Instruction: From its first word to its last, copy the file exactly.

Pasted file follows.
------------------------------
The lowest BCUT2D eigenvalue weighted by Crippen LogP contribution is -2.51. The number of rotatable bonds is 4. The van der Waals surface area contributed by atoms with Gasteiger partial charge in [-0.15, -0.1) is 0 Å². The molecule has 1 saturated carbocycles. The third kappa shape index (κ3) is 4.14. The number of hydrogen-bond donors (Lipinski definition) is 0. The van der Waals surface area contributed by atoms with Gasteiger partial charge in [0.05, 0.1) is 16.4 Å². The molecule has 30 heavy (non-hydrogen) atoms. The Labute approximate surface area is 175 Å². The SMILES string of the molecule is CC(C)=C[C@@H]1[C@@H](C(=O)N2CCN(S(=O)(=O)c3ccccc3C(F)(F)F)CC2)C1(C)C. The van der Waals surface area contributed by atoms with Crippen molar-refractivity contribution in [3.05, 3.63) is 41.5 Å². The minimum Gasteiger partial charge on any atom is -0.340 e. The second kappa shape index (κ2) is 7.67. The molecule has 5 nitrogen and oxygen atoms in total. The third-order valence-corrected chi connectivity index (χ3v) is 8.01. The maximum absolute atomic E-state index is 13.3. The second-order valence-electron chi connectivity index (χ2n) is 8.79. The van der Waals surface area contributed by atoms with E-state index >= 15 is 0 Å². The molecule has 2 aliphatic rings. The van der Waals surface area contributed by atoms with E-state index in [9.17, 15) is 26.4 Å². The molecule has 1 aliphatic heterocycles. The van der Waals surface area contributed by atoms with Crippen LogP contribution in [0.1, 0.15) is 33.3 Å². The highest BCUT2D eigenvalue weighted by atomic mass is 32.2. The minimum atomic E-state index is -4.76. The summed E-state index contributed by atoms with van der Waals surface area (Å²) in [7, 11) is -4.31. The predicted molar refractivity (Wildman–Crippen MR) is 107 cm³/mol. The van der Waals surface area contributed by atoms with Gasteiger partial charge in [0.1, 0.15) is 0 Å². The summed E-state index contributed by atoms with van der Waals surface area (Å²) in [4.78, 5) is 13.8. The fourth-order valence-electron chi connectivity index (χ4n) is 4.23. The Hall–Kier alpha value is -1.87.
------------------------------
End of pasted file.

The lowest BCUT2D eigenvalue weighted by Crippen LogP contribution is -2.51. The number of rotatable bonds is 4. The van der Waals surface area contributed by atoms with Gasteiger partial charge in [-0.15, -0.1) is 0 Å². The molecule has 1 saturated carbocycles. The third kappa shape index (κ3) is 4.14. The number of hydrogen-bond donors (Lipinski definition) is 0. The van der Waals surface area contributed by atoms with Gasteiger partial charge in [0.05, 0.1) is 16.4 Å². The molecule has 30 heavy (non-hydrogen) atoms. The Labute approximate surface area is 175 Å². The SMILES string of the molecule is CC(C)=C[C@@H]1[C@@H](C(=O)N2CCN(S(=O)(=O)c3ccccc3C(F)(F)F)CC2)C1(C)C. The van der Waals surface area contributed by atoms with Crippen molar-refractivity contribution in [3.05, 3.63) is 41.5 Å². The minimum Gasteiger partial charge on any atom is -0.340 e. The second kappa shape index (κ2) is 7.67. The molecule has 5 nitrogen and oxygen atoms in total. The third-order valence-corrected chi connectivity index (χ3v) is 8.01. The maximum absolute atomic E-state index is 13.3. The second-order valence-electron chi connectivity index (χ2n) is 8.79. The van der Waals surface area contributed by atoms with E-state index >= 15 is 0 Å². The molecule has 2 aliphatic rings. The van der Waals surface area contributed by atoms with E-state index in [9.17, 15) is 26.4 Å². The molecule has 1 aliphatic heterocycles. The van der Waals surface area contributed by atoms with Crippen LogP contribution in [0.1, 0.15) is 33.3 Å². The highest BCUT2D eigenvalue weighted by atomic mass is 32.2. The minimum atomic E-state index is -4.76. The summed E-state index contributed by atoms with van der Waals surface area (Å²) in [7, 11) is -4.31. The predicted molar refractivity (Wildman–Crippen MR) is 107 cm³/mol. The van der Waals surface area contributed by atoms with Gasteiger partial charge in [0.1, 0.15) is 0 Å². The summed E-state index contributed by atoms with van der Waals surface area (Å²) in [4.78, 5) is 13.8. The fourth-order valence-electron chi connectivity index (χ4n) is 4.23. The Hall–Kier alpha value is -1.87.